McCormick saw EBIT from its consumer division increase 15% in its fiscal second quarter

McCormick saw EBIT from its consumer division increase 15% in its fiscal second quarter

Shares in US spice manufacturer McCormick & Co. rose today (27 June) after the company reported a recovery in profits from its consumer business.

McCormick, which sells consumer products under brands like Schwartz as well as B2B spices and flavours, saw EBIT from its consumer division increase 15% in its fiscal second quarter, which ran until the end of May.

In the first three months of McCormick's financial year, EBIT from its consumer arm had fallen by more than 6%, hitting the company's overall first-quarter profits.

"Though results were very in line with Street expectations at a consolidated level, with McCormick posting significant improvement in its consumer business and maintaining its full-year guidance despite a difficult overall operating environment, we believe there is enough in this morning's release for shares to open a bit higher on this morning's open," Barclays Capital analyst Andrew Lazar wrote in a note to clients after McCormick's results were announced.

The rebound in profits from McCormick's consumer division pushed up its shares today. Its stock stood at US$59 at 14:14 ET, an increase of 2.75% on the day.

Higher sales boosted profits from McCormick's consumer business. Industry watchers have been watching FMCG companies sales volumes. In some markets, sales volumes have fallen across the industry as consumers have baulked as price increases pushed through by manufacturers battling higher input costs.

McCormick said its volumes in the Americas in the second quarter were "comparable" with the same period a year earlier despite its decision to increase prices.

On a conference call with analysts, JP Morgan Chase analyst Ken Goldman asked if McCormick attributed its steady volumes in the US to the category in which it operates or its own actions.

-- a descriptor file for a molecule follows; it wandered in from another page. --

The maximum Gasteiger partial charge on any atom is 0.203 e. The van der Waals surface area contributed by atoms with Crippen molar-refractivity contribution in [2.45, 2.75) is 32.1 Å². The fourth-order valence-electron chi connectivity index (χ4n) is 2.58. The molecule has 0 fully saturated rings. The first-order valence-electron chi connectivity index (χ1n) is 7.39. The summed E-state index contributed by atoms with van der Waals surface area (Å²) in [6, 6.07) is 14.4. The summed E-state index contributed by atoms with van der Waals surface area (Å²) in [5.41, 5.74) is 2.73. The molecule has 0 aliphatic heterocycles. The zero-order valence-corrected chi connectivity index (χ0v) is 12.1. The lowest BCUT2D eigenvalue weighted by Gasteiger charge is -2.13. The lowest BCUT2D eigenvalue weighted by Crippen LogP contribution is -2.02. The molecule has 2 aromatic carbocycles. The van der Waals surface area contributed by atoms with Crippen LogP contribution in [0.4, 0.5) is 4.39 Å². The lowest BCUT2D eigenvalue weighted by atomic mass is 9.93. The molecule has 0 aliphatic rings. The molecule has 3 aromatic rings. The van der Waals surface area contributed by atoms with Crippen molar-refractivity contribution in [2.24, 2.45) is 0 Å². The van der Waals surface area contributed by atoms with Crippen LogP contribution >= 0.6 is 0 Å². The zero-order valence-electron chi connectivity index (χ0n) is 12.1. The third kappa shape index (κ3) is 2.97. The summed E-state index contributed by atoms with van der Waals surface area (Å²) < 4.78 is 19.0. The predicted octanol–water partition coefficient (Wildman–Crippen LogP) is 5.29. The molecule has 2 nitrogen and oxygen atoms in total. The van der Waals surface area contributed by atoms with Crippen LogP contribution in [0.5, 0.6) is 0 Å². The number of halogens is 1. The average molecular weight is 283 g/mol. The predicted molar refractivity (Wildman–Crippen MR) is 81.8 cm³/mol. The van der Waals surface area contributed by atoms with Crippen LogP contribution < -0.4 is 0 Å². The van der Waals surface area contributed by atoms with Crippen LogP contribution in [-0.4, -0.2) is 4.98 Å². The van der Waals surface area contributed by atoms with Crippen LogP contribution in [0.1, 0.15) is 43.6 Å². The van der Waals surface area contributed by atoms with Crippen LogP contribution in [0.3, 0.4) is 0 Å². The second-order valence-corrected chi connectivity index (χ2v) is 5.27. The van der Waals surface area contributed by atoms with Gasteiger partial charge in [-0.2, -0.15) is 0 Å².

"We saw a short-term volumes decline when we took pricing," chairman, president and CEO Alan Wilson said. "As consumers have gotten use to it and lived out of their pantries for a little while, we're starting to see some return to volume. We're also continuing to put the pressure on with new product innovation, we've increased our advertising spend. We're fortunate we're in a good business, there's no question about that, but we're also being proactive to make sure we give consumers reason to continue to buy our products. Private-label pricing has started to close some of those gaps."

McCormick saw its sales volumes from its consumer products increase in Europe, not only from its recent acquisition of Polish firm Kamis but also from elsewhere in the business. Sales from McCormick's base business increased 5% thanks to "volume and mix" in France and the UK.

Deutsche Bank analyst Eric Katzman, who said McCormick had had a "good quarter in a tough environment" asked why the company had "out-performed" some of its peers in Europe and why investors should think that could continue.

Wilson said there was an "underlying lack of confidence in Europe" but said McCormick's Vahine brand in France "continues to perform pretty well" and insisted the company had benefited from new products supported by new advertising. He added: "One thing that is helping us is that Kamis continues to grow pretty well. Poland, while the currency is weakening a little bit, continues to be a roubust economy for us."

Wilson said McCormick was "very, very pleased" with the impact of the Kamis acquisition. The Polish business, he said, offered McCormick "a lot of opportunities" in the region. He added the company was launching products in Poland under the brand that it had on sale elsewhere and was also expanding distribution in Russia through the brand.